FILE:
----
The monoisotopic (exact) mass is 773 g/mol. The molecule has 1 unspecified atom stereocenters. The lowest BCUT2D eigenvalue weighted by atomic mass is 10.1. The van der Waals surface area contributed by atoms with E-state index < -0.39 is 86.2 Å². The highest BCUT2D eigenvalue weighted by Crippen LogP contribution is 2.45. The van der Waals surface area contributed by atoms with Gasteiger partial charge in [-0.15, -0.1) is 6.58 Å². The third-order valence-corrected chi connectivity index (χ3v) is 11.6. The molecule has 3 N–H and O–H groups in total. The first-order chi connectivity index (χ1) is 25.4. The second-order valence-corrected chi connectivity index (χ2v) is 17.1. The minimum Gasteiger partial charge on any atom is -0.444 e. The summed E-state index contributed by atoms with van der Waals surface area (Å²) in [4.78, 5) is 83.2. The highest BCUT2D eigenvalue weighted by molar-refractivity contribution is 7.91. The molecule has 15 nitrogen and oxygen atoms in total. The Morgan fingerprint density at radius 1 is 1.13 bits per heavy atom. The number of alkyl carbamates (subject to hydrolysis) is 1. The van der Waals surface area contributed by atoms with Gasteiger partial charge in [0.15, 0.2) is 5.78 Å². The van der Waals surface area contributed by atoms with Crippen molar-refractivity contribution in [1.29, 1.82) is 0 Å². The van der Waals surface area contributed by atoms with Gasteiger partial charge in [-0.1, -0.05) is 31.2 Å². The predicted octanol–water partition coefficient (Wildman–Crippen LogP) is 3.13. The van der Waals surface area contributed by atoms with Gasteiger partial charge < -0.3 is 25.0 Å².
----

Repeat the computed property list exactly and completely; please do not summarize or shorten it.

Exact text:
The monoisotopic (exact) mass is 773 g/mol. The molecule has 1 unspecified atom stereocenters. The lowest BCUT2D eigenvalue weighted by atomic mass is 10.1. The van der Waals surface area contributed by atoms with E-state index < -0.39 is 86.2 Å². The highest BCUT2D eigenvalue weighted by Crippen LogP contribution is 2.45. The van der Waals surface area contributed by atoms with Gasteiger partial charge in [-0.15, -0.1) is 6.58 Å². The third-order valence-corrected chi connectivity index (χ3v) is 11.6. The molecule has 3 N–H and O–H groups in total. The first-order chi connectivity index (χ1) is 25.4. The second-order valence-corrected chi connectivity index (χ2v) is 17.1. The minimum Gasteiger partial charge on any atom is -0.444 e. The summed E-state index contributed by atoms with van der Waals surface area (Å²) in [4.78, 5) is 83.2. The highest BCUT2D eigenvalue weighted by molar-refractivity contribution is 7.91. The molecule has 15 nitrogen and oxygen atoms in total. The Morgan fingerprint density at radius 1 is 1.13 bits per heavy atom. The number of alkyl carbamates (subject to hydrolysis) is 1. The van der Waals surface area contributed by atoms with Gasteiger partial charge in [0.15, 0.2) is 5.78 Å². The van der Waals surface area contributed by atoms with Crippen molar-refractivity contribution in [1.29, 1.82) is 0 Å². The van der Waals surface area contributed by atoms with Gasteiger partial charge in [-0.1, -0.05) is 31.2 Å². The predicted octanol–water partition coefficient (Wildman–Crippen LogP) is 3.13. The van der Waals surface area contributed by atoms with Gasteiger partial charge < -0.3 is 25.0 Å².